Co-location deployments

Executive Summary

Pontus Networks has recently architected the co-location infrastructure for an investment bank’s FX trading system. This case study covers some of the challenges found during the design, and solutions implemented to address them. The basic requirements were to ‘lift and shift’ the existing trading system into new data centers closer to the liquidity venues and clients. The new solution included three Equinix data centers in London, New York, and Tokyo. Each data center had two racks with 6 servers each — 3 servers for production, and 3 for user acceptance tests (UAT). The requirements involved the remote access to the systems, including core services automation for home-grown applications, and third party software, such as Informatica’s Ultra Messaging middleware.


What is co-location

Co-location is the placement of servers and network equipment as close as possible to an exchange or a electronic commerce network (ECN). Investment banks typically co-locate their infrastructure with an ECN to reduce their latency to the market data and to reduce the cost of having leased lines to customers.



Our customer had four main challenges with the co-location project infrastructure:

1) Firewall traversal – the co-location environment was isolated from the internal bank systems by a firewall. The firewall only allowed connections to be established from the internal systems out to the co-location environment.

2) Third party hosting – for tax reasons, our customer could not own any computer equipment in their Tokyo data center. Thus, they had to hire a third party to provide a fully hosted service. Because the third party would lease the servers and have full control of the operating system, the customer had to have a full audit trail of all actions performed in the system.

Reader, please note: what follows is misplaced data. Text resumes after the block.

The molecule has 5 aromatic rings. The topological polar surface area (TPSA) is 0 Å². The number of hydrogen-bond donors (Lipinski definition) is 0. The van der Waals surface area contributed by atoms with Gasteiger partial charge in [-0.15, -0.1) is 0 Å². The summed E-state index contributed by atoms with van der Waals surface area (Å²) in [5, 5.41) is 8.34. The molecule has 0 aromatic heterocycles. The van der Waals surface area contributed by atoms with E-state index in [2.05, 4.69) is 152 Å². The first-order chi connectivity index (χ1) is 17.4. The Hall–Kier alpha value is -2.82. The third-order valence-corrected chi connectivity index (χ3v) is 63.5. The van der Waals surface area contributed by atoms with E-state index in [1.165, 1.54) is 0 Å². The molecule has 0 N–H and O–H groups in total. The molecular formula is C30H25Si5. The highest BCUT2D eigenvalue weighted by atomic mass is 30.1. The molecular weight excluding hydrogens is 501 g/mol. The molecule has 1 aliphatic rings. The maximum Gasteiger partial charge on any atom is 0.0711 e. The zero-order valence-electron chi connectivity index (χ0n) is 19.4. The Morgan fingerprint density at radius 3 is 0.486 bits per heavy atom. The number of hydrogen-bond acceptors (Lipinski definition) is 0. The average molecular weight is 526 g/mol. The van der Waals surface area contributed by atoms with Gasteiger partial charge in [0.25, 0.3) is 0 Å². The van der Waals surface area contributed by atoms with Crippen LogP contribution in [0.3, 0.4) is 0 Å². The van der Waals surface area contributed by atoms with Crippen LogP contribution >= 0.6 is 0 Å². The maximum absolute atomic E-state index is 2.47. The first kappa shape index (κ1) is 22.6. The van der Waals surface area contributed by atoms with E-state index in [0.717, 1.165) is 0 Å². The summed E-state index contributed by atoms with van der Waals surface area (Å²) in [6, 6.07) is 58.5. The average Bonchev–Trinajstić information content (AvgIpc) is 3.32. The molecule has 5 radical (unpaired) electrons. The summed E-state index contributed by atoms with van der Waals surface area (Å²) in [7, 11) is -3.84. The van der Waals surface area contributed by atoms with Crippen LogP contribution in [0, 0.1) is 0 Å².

3) No persistent storage – for security reasons (e.g. If someone with physical access to the servers stole a hard drive) the customer could not have any audit trails or customer data persisted in co-location sites.

4) Over 100 Ultra messaging gateways – the customer has a number of different types of distinct physical and logical data flows. The physical flows were intra server (between two applications in the same server), inter server (between servers in the same data center), inter site (between co-location sites), and inter security zone (between the co-location and the internal security zones). The logical flows were for trade booking, pricing, command and control, and monitoring. Since there were three data centers, 6 servers per data center per environment, and 2 environments (UAT and PRD), the number of gateways quickly added up.


How PontusVision helped

PontusVision helped resolve the customer’s four main challenges as follows:

1) Firewall traversal – PontusVision can easily support any firewall configuration all the communication between components can be encrypted, and the direction of the connection between components can be easily controlled.

2) Third party hosting – PontusVision keeps a fully searchable audit trail of all user actions, and also allows full role-based access control on any part of the system. This allowed the customer to keep track of all activities in the hosted systems, and to control what activities are allowed to take place by the third party.

3) No persistent storage – PontusVision does not require any external databases, and allows data to be stored in virtually any location. PontusVision server was easily hosted in the client’s infrastructure, and seamlessly communicated with agents in the co-location sites.

4) Over 100 Ultra messaging gateways – PontusVision comes out of the box with templates that can easily create the configuration files and even start or stop the gateways themselves. The templates come with SMX settings, WAN settings, and even have port number and multicast address allocation strategies. The templates allow junior staff to easily deploy and support the whole infrastructure.